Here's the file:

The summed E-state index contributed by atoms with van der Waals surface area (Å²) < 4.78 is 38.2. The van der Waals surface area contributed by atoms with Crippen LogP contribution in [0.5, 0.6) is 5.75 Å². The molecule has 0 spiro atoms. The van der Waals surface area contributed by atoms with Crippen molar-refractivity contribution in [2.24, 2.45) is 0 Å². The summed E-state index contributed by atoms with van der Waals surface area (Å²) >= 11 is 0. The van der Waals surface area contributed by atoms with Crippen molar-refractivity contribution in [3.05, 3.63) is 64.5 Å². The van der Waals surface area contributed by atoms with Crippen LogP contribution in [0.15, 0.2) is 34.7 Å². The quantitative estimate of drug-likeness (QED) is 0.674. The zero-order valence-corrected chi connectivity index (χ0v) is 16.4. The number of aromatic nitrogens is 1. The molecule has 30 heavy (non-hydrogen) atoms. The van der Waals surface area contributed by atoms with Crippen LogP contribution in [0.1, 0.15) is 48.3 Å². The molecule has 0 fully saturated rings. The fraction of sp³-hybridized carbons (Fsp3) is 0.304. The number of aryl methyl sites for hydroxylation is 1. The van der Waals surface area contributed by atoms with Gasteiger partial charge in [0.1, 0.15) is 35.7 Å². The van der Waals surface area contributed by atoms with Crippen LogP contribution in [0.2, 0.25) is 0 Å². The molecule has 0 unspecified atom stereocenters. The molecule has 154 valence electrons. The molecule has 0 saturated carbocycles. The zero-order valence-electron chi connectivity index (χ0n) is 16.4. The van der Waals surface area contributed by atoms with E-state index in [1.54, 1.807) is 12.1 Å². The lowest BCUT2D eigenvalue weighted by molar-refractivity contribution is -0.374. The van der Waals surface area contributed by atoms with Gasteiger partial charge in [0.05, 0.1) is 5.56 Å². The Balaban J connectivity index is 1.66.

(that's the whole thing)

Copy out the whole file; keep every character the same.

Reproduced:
The summed E-state index contributed by atoms with van der Waals surface area (Å²) < 4.78 is 38.2. The van der Waals surface area contributed by atoms with Crippen LogP contribution in [0.5, 0.6) is 5.75 Å². The molecule has 0 spiro atoms. The van der Waals surface area contributed by atoms with Crippen molar-refractivity contribution in [2.24, 2.45) is 0 Å². The summed E-state index contributed by atoms with van der Waals surface area (Å²) >= 11 is 0. The van der Waals surface area contributed by atoms with Crippen molar-refractivity contribution in [3.05, 3.63) is 64.5 Å². The van der Waals surface area contributed by atoms with Crippen LogP contribution in [0.15, 0.2) is 34.7 Å². The quantitative estimate of drug-likeness (QED) is 0.674. The zero-order valence-corrected chi connectivity index (χ0v) is 16.4. The number of aromatic nitrogens is 1. The molecule has 30 heavy (non-hydrogen) atoms. The van der Waals surface area contributed by atoms with Crippen LogP contribution in [0.1, 0.15) is 48.3 Å². The molecule has 0 fully saturated rings. The fraction of sp³-hybridized carbons (Fsp3) is 0.304. The number of aryl methyl sites for hydroxylation is 1. The van der Waals surface area contributed by atoms with Gasteiger partial charge in [0.1, 0.15) is 35.7 Å². The van der Waals surface area contributed by atoms with Crippen LogP contribution in [0.2, 0.25) is 0 Å². The molecule has 0 unspecified atom stereocenters. The molecule has 154 valence electrons. The molecule has 0 saturated carbocycles. The zero-order valence-electron chi connectivity index (χ0n) is 16.4. The van der Waals surface area contributed by atoms with E-state index in [1.54, 1.807) is 12.1 Å². The lowest BCUT2D eigenvalue weighted by molar-refractivity contribution is -0.374. The van der Waals surface area contributed by atoms with Gasteiger partial charge in [0.05, 0.1) is 5.56 Å². The Balaban J connectivity index is 1.66.